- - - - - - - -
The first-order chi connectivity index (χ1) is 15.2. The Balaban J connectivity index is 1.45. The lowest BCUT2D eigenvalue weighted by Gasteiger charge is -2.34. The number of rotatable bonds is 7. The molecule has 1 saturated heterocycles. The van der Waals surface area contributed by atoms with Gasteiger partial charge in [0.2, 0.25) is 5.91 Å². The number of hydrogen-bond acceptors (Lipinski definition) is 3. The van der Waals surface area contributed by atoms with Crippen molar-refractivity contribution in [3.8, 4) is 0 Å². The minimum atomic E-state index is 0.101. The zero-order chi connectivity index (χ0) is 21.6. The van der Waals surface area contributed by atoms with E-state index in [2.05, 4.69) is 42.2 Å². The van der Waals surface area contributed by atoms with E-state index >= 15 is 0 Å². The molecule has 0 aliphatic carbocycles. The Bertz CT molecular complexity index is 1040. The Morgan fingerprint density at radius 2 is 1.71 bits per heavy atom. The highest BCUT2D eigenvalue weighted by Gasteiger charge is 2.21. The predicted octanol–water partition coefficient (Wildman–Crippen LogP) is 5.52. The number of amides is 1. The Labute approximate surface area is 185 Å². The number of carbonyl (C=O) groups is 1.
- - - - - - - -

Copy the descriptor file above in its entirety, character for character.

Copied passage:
The first-order chi connectivity index (χ1) is 15.2. The Balaban J connectivity index is 1.45. The lowest BCUT2D eigenvalue weighted by Gasteiger charge is -2.34. The number of rotatable bonds is 7. The molecule has 1 saturated heterocycles. The van der Waals surface area contributed by atoms with Gasteiger partial charge in [0.2, 0.25) is 5.91 Å². The number of hydrogen-bond acceptors (Lipinski definition) is 3. The van der Waals surface area contributed by atoms with Crippen molar-refractivity contribution in [3.8, 4) is 0 Å². The minimum atomic E-state index is 0.101. The zero-order chi connectivity index (χ0) is 21.6. The van der Waals surface area contributed by atoms with E-state index in [2.05, 4.69) is 42.2 Å². The van der Waals surface area contributed by atoms with E-state index >= 15 is 0 Å². The molecule has 0 aliphatic carbocycles. The Bertz CT molecular complexity index is 1040. The Morgan fingerprint density at radius 2 is 1.71 bits per heavy atom. The highest BCUT2D eigenvalue weighted by Gasteiger charge is 2.21. The predicted octanol–water partition coefficient (Wildman–Crippen LogP) is 5.52. The number of amides is 1. The Labute approximate surface area is 185 Å². The number of carbonyl (C=O) groups is 1.